When it comes to bringing decorative garden containers and planters filled with houseplants indoors, there are so many different things to consider. In this blog post we will discuss the types of houseplants that are poisonous for dogs. Many plants are fine for dogs and cats while some are mildly poisonous and others fatal. So do you research and make sure that you are bringing safe houseplants for indoors.
We all know that animals are curious and like to get into plants and potting soil. Make sure that if you dog is looking for something to nibble on that they are not poisonous.
1. Sago Palm - These lovely plants are a favorite for outside and inside as potted plants. The bad news is if your dog likes to bit and chew anything then this plant is dangerous.
2. Aloe - While having various medicinal uses aloe are toxic to dogs but only if they ingest it. The Pulp and juice is what is bad for dogs so again if you dog chews on things these are dangerous.
3. Calla Lily - So beautiful and lovely but at the same time a poisonous plant for dogs when chewed. Don't keep them around. All parts of this are harmful.
4. Dieffenbachia - This is very popular for indoor potted houseplants. The two tone leaves and big plant spread make them desirable but as you can see where we are going the whole plant is bad for dogs.
5. Jade Plants: Even though it is low for toxins all parts of a jade plant are toxic. You don't want leaves falling off and your dog taking a nibble or you will have nausea and retching.
There are many more potted houseplants that are dangerous for your indoor pets. We recommend that you take the time to check them out before you bring plants into the home where animals live. You never want to take a chance that a decorative addition can harm a living member of your family. At Arizona Pottery we love indoor potted houseplants and hope that you can enjoy them also. Stay Safe!
In our last blog posts we offered a few good tips for helping you with your potted houseplants. In this post we are going to give you a few more because we have so many we want to share that they won't fit in just one post. So, here are some pot tips to help with your potted houseplants.
Cat Proof Your Indoor Potted Plants!
Not again! Despite your frequent scolding, your cat love to go into your indoor potted houseplants. Keep them from using your favorite ficus as a little box by placing pieces of broken pottery over the dirt. You can also top the soil with marbles, colored rocks or any kind of item you cat won't want to touch.
Guarantee Healthy Potted Plants!
Before you pot up a plant for your house, try placing tea bags over the drain hole of the planter. They will retain the water and keep your potted plant healthy and full of life with the antioxidants.
Help Your Hanging Flowerpots!
Did you know that hanging flowerpots dry out faster than one that sit on the ground. This is because of the wind swirling around them. All hanging planters should be watered daily in order to keep the flowers or plants healthy. Use ice cubes on the top soil for a slow melt that lets the plants roots soak up the moisture over time.
In the Fall Collect Pine Cones for Spring Planters!
You say what? In the fall collect pine cones that fall on the ground. Next Spring before you plant in a garden planter, drop some in the bottom of the pot. Then add potting soil. The cones provide great drainage, help keep the soil from leaking out the drain hole and don't add extra weight like rocks would.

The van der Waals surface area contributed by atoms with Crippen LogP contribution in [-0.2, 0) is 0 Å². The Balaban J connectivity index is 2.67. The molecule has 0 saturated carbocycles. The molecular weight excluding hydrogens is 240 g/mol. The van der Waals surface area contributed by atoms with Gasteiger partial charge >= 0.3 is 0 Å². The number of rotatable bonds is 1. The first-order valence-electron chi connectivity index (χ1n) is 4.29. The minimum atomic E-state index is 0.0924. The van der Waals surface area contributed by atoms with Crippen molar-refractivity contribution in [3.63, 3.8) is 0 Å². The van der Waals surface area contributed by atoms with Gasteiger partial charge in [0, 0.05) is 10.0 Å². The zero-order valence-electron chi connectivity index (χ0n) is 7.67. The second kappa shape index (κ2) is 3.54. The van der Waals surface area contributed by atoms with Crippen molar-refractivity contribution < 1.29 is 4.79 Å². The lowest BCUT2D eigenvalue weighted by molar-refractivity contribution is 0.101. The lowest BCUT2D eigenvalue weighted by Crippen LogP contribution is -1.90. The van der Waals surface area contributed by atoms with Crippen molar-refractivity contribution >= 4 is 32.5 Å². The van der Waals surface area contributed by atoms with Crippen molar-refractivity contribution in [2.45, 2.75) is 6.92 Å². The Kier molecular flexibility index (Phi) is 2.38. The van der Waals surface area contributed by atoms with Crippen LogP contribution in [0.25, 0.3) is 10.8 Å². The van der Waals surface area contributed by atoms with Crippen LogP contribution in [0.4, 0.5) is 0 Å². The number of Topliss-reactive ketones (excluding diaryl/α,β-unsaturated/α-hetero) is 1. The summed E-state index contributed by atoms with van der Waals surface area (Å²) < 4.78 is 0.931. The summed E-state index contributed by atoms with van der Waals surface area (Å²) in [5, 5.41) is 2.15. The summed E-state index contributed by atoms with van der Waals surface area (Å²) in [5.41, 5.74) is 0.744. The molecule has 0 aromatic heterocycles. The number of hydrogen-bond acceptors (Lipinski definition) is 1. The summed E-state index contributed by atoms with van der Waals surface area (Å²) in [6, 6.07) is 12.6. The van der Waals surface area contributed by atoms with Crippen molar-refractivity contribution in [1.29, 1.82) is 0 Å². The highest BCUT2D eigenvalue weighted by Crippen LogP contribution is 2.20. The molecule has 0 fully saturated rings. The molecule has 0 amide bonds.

Coffee Filter to the Rescue!
It's a well known fact but if you place a coffee filter in the bottom of your flowerpots before adding potting soil, they will help keep the soil from running out. Easy & Effective
You are a outdoor gardening genius, so why is indoor gardening such a impossible feat? Use these tips as a guide to keep your home filled with happy, healthy potted houseplants!
Start by purchasing healthy, bug free plants. This is the time to be picky. A houseplant at a garden center should look its very best, not like it's on it's last leg. If you gently thump the side of a container, you might see a white fly cloud rise out of the soil. Avoid buying these plants and introducing their problem into your home.
Keep a holding room. When you bring home a new potted plant, isolate it in a room away from other houseplants for up to a month to make sure it's bug and disease free.
Don't overuse fertilizer. Provide plant food monthly only during spring and summer and use a diluted 20-20-20 fertilizer. Remember fertilizer makes plants bigger, to much of it can make plants quickly outgrow their garden pots.
Update pots judiciously. Only when a plant's roots have outgrown it's pots does it need to be bumped up to a bigger container. Change pots conservatively because many plants, like succulents and cacti, prefer to be a bit root bound.
Don't under water or over water. Potted plants only need water when they are dry - unless the plant tag specifies otherwise. To water, fill the container from the top layer of soil to the brim, until water comes out the the drain hole in the bottom of the planter. Wait about half hour for plant to drink what it needs. Remover excess water from the saucer.
Rejuvenate tropical houseplants with spa days. Most potted houseplants are tropical and enjoy humidity. Treat them to a spa day by relocating them one or two at a time, to a steamy bathroom.
Now that Winter is here and it's really cold outside, its time to focus on your indoor potted houseplants. How are they looking? Will you be adding to them this Season? Here are a few easy tips on watering and fertilizing them that may help them out a bit.
When it comes to watering a potted houseplant they really don't need that much. Not even close to what it's like during Summer when the inside of the home can get very warm. Start to slow down the watering process in Autumn so that by Winters cold they are getting use to less water.
It's time for those potted plants to take a rest and hibernate till next Spring when everything comes back to life. Make sure to water the soil and not the plants leaves. This would be a good time to give those leaves a cleaning off. Make sure the dust and dirt that collects all year long gets gently lifted off.